“And they said, ‘What happens if they ask us questions we can’t answer?’ And I said, ‘Oh, they will… but they’ll be so appreciative that you actually went.

“And then you have to put up publicly how you changed your view. So when you went out and listened, what is it that you changed in the law or the rules or the guidelines, because of listening? And then [report] what you didn’t change, because you didn’t agree with it. … And then when you’re out there, people will say, ‘You know, we saw that you listened to us and actually changed the approach. Isn’t that wonderful from government?’”

Clark also offered an anecdote showing how negative comments on social media can be useful. Aiming to simply “grow” the local space industry was not inspiring enough for one early critic on Twitter; surely the goal should be to “transform” it, they opined. ‘That’s not a bad idea…‘, thought Clark, so she took it up.


Staring at the blank page that would become the first draft of the ASA charter, its founding CEO pondered the strategic purposes of the world’s biggest space programs and Australia’s place in the world. A superpower we are not, so “world domination” obviously wasn’t part of the program, she joked.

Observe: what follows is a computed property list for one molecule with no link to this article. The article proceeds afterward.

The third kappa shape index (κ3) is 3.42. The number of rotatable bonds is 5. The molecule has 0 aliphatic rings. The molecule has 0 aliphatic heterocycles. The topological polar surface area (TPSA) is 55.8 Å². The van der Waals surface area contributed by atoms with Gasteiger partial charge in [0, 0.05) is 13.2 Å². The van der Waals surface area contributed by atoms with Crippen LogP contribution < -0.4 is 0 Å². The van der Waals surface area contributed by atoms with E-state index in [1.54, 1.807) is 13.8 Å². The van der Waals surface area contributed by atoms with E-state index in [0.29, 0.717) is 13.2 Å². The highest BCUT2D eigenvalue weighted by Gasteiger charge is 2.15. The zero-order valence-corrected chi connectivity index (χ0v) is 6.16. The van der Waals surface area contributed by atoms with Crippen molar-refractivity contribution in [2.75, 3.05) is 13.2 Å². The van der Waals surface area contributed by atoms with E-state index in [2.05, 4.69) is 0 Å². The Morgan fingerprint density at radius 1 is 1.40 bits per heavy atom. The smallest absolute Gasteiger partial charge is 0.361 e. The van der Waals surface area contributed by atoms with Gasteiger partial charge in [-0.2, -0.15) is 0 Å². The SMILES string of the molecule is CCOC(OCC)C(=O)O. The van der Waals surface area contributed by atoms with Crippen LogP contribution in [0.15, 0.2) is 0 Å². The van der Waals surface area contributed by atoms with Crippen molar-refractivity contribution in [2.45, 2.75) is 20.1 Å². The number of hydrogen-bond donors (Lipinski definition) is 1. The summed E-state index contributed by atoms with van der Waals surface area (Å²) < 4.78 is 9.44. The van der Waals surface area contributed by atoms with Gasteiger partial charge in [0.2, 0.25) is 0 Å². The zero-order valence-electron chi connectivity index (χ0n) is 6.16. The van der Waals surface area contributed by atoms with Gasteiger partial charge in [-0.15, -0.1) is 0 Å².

One of its key practical roles is to help diversify the economy and create more high-tech jobs. Clark felt it was also a reasonable aim to try to “inspire the nation” — and this was before she realised just how quickly and effectively the space agency would be able to capture public attention.

The ASA has “the most commercially focused purpose” of any such body in the world, she said, and it is firmly focused on working through partnerships. Clark believes it must maintain and build on the strong interest and support it enjoys in the community to succeed, and that relies not only on it talking directly to the community, but also living up to its word.